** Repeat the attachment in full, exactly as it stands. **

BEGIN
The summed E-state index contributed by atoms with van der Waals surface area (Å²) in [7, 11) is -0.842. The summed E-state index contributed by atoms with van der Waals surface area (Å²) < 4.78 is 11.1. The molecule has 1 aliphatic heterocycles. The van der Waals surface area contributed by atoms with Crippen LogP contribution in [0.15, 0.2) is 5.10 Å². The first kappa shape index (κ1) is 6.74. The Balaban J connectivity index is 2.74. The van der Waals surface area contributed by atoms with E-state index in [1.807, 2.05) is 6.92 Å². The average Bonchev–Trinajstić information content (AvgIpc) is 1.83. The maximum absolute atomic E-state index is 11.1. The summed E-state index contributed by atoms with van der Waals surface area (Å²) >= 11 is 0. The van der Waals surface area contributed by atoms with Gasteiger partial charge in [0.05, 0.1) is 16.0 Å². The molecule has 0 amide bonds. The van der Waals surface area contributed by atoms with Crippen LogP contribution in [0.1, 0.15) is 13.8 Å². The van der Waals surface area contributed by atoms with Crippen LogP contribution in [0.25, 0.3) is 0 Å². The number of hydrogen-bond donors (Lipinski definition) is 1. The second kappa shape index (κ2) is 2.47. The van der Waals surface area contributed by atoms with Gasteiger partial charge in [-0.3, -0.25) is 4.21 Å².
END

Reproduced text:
The summed E-state index contributed by atoms with van der Waals surface area (Å²) in [7, 11) is -0.842. The summed E-state index contributed by atoms with van der Waals surface area (Å²) < 4.78 is 11.1. The molecule has 1 aliphatic heterocycles. The van der Waals surface area contributed by atoms with Crippen LogP contribution in [0.15, 0.2) is 5.10 Å². The first kappa shape index (κ1) is 6.74. The Balaban J connectivity index is 2.74. The van der Waals surface area contributed by atoms with E-state index in [1.807, 2.05) is 6.92 Å². The average Bonchev–Trinajstić information content (AvgIpc) is 1.83. The maximum absolute atomic E-state index is 11.1. The summed E-state index contributed by atoms with van der Waals surface area (Å²) >= 11 is 0. The van der Waals surface area contributed by atoms with Gasteiger partial charge in [0.05, 0.1) is 16.0 Å². The molecule has 0 amide bonds. The van der Waals surface area contributed by atoms with Crippen LogP contribution in [0.1, 0.15) is 13.8 Å². The van der Waals surface area contributed by atoms with Crippen LogP contribution in [0.25, 0.3) is 0 Å². The number of hydrogen-bond donors (Lipinski definition) is 1. The second kappa shape index (κ2) is 2.47. The van der Waals surface area contributed by atoms with Gasteiger partial charge in [-0.3, -0.25) is 4.21 Å².